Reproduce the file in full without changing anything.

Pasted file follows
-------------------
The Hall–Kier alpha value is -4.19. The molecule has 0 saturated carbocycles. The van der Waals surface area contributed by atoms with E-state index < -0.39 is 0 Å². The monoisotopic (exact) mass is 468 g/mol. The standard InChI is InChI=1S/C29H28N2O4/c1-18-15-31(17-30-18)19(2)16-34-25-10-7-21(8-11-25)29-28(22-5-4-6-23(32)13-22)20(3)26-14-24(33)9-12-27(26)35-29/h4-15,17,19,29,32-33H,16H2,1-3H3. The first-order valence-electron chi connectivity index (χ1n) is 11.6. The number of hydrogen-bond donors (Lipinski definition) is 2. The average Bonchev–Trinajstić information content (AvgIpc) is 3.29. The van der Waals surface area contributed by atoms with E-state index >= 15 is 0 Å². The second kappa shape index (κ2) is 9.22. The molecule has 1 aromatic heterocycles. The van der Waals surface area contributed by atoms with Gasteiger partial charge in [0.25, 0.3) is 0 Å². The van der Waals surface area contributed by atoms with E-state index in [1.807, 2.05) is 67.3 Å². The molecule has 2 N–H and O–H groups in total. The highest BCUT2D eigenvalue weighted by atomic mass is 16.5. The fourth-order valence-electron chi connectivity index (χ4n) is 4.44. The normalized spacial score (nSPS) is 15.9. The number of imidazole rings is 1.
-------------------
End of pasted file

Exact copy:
The Hall–Kier alpha value is -4.19. The molecule has 0 saturated carbocycles. The van der Waals surface area contributed by atoms with E-state index < -0.39 is 0 Å². The monoisotopic (exact) mass is 468 g/mol. The standard InChI is InChI=1S/C29H28N2O4/c1-18-15-31(17-30-18)19(2)16-34-25-10-7-21(8-11-25)29-28(22-5-4-6-23(32)13-22)20(3)26-14-24(33)9-12-27(26)35-29/h4-15,17,19,29,32-33H,16H2,1-3H3. The first-order valence-electron chi connectivity index (χ1n) is 11.6. The number of hydrogen-bond donors (Lipinski definition) is 2. The average Bonchev–Trinajstić information content (AvgIpc) is 3.29. The van der Waals surface area contributed by atoms with E-state index >= 15 is 0 Å². The second kappa shape index (κ2) is 9.22. The molecule has 1 aromatic heterocycles. The van der Waals surface area contributed by atoms with Gasteiger partial charge in [0.25, 0.3) is 0 Å². The van der Waals surface area contributed by atoms with E-state index in [1.807, 2.05) is 67.3 Å². The molecule has 2 N–H and O–H groups in total. The highest BCUT2D eigenvalue weighted by atomic mass is 16.5. The fourth-order valence-electron chi connectivity index (χ4n) is 4.44. The normalized spacial score (nSPS) is 15.9. The number of imidazole rings is 1.